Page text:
Chow Time with Anaheim Fire & Rescue: Coq au vin
The red light is blinking again at Anaheim Fire & Rescue Station 11. Barely a conversation, task or meal is finished all at once in one of the busiest stations in the city. Down time is lived in short, staccato bursts of easily abandoned activity.
Dinner is tricky. Eating it is one thing, but making anything that requires more than two steps is only inviting problems. Occasionally, the firefighters and ambulance crew of Station 11 get a break.
But this will not be one of those dinners. Veteran Firefighter Michel Bowidowicz can’t even complete the sentence, “…this station is generally one of the busiest…” before the red light blinks above him in the kitchen, signaling a call. Somebody needs them.
In seconds, guys are covering giant bowls of chopped carrots, mushrooms and potatoes. An automatic gas shut off also hits as soon as the call comes in, keeping the stove from overcooking anything, or worse. Fortunately, it can’t keep the aroma of garlic and onions from filling the big room.
When the crew returns 30 minutes later, Bowidowicz gets back to cooking up coq au vin, or chicken in wine sauce. The dish brings a sense of a special occasion to the firehouse.
“It’s a pretty simple recipe,” he says unassumingly. “My wife and daughter are vegetarians, so I don’t get to make it at home.”
Bowidowicz grew up an army brat. He quickly learned the value of service to others. Of causes bigger than himself. By the first grade, he was already hooked on the classic 1970s TV show “Emergency!,” which followed a group of Los Angeles fire fighters. Back then, his dad was the cook. And a great one, he says.
“My joy of cooking started when I was a teenager working in an Italian restaurant. While I was in the Navy, I enjoyed cooking for friends when I was in town and my love of cooking just grew from there,” Bowidowicz says. “I have definitely gotten some miles out of being a good cook in the fire station over the years.”
And it’s always better than doing dishes.
“I had a twisty path to getting the job, with my 6 1/2 years in the Navy,” he says. “But the day after I got out, I started my basic fire academy followed by paramedic school.”
Bowidowicz says coq au vin is hard to make at the station, but he’s tried to accommodate for the inevitable.
“The prep is all hands on deck,” he says. “We need a person for mashed potatoes, a person chopping vegetables, a person browning the chicken and then we make the contingency plan if anyone gets a call. Once the chicken is slow cooking, the meal is safe from disaster.”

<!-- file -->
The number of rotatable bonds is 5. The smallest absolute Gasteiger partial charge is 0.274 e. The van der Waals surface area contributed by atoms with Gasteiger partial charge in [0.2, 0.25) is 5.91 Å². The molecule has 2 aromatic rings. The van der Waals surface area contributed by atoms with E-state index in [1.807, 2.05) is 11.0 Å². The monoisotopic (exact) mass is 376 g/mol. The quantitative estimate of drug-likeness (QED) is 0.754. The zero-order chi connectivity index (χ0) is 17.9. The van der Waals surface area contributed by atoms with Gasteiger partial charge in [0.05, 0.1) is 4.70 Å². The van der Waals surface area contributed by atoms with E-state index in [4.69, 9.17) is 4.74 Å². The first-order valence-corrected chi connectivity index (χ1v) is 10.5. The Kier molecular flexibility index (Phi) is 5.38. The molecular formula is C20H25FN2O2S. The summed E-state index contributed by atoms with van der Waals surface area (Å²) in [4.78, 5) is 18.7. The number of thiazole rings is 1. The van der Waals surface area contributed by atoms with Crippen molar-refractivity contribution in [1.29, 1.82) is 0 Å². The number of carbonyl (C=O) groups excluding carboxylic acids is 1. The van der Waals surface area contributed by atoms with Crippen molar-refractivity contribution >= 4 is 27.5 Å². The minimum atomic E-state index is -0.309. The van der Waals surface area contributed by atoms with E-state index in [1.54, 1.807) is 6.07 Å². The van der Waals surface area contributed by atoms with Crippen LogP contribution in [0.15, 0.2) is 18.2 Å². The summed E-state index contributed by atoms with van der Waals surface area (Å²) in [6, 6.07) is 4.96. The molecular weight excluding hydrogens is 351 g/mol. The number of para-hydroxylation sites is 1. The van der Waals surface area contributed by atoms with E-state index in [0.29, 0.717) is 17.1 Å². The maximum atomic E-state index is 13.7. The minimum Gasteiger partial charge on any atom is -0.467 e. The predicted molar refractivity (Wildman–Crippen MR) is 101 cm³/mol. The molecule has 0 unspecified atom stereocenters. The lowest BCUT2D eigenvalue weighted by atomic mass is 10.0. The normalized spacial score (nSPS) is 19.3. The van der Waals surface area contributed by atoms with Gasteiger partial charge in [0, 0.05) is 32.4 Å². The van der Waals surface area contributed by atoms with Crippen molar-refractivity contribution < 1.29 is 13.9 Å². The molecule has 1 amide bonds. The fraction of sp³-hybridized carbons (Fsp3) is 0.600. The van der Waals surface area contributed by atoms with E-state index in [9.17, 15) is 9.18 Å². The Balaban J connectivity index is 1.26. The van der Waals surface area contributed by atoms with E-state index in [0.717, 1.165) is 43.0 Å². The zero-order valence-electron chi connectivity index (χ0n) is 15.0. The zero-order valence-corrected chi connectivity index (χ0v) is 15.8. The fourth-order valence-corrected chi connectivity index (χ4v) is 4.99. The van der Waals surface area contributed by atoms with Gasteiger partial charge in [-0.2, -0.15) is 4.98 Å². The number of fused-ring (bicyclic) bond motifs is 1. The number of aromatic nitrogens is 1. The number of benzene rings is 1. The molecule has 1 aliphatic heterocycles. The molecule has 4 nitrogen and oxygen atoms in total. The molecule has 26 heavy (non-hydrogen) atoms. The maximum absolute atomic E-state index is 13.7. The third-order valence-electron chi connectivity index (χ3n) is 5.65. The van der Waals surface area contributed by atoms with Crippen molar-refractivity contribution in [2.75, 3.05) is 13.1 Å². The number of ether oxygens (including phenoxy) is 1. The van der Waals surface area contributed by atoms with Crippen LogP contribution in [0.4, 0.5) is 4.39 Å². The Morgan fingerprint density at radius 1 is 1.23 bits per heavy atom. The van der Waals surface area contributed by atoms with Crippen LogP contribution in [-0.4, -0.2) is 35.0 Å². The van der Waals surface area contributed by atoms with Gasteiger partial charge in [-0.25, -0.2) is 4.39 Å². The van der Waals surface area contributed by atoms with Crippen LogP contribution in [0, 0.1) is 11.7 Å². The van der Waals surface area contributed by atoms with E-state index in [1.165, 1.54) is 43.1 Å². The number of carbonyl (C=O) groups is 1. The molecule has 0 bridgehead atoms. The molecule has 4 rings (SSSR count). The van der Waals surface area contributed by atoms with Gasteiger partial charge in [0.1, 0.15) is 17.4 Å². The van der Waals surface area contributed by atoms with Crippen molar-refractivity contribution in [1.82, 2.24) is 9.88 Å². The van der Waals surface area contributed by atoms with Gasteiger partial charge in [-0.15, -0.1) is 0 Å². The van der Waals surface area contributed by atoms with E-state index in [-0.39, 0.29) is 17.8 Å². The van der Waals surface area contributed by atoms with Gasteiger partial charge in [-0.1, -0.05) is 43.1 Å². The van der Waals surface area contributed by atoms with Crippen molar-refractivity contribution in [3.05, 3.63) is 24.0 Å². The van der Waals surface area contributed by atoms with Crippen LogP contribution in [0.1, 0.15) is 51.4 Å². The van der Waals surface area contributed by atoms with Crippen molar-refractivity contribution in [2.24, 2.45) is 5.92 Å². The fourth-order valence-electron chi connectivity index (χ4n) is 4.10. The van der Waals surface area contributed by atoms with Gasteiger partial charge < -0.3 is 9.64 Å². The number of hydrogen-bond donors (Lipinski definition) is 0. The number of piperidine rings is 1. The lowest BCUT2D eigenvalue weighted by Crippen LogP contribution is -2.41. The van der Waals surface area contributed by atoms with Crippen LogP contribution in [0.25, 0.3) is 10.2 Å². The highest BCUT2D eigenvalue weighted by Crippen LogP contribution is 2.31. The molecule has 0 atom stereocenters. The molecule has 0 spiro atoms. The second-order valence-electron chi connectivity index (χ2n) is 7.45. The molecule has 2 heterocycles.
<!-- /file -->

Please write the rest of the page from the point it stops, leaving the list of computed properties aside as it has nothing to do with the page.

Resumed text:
He’s also made his own changes to the recipe by swapping the wine from red to white and adding more vegetables.
“Cooking at Station 11 can be a challenge due to our run load and the fact that we always have rookies to train,” he says. “Most of the (cooking) hiccups we’ve had were about communicating to the ambulance crew what needs to be done in case we get a call (and they have to take over the prep).”
He jokes, “What seems like a simple task, ‘Please cut the bell peppers and onions for fajitas’ can be understood as, ‘dice up the veggies.’ Or ‘Please buy pre-cooked chicken for six people’ and they return with what appears to be a small Cornish game hen.”
Bowidowicz says, “All in all, we get it done.” And after a day full of calls, being able to cook and eat a home-cooked meal with the firehouse family is truly a special occasion in and of itself.
The recipe (serves 6):
2 bone in chicken thighs per person
5 cloves garlic
1 brown onion
5-6 celery stalks
10 white mushrooms sliced
1 bottle of Sauvignon Blanc
1 stick butter
4 lbs. potatoes
2 tbsp EVOO
1 bunch curly parsley
Prepare mashed potatoes.
Melt half stick of butter with the EVOO and brown chicken on both sides.
Place chicken to side and sauté vegetables.
Once vegetables are browned, place chicken back in the pan and pour in wine and remaining butter.
Heat on low until chicken is easily coming from bone.
Remove chicken and place on top of bed of mashed potatoes and spoon in vegetables and liquid.
Garnish with chopped parsley and serve with bread.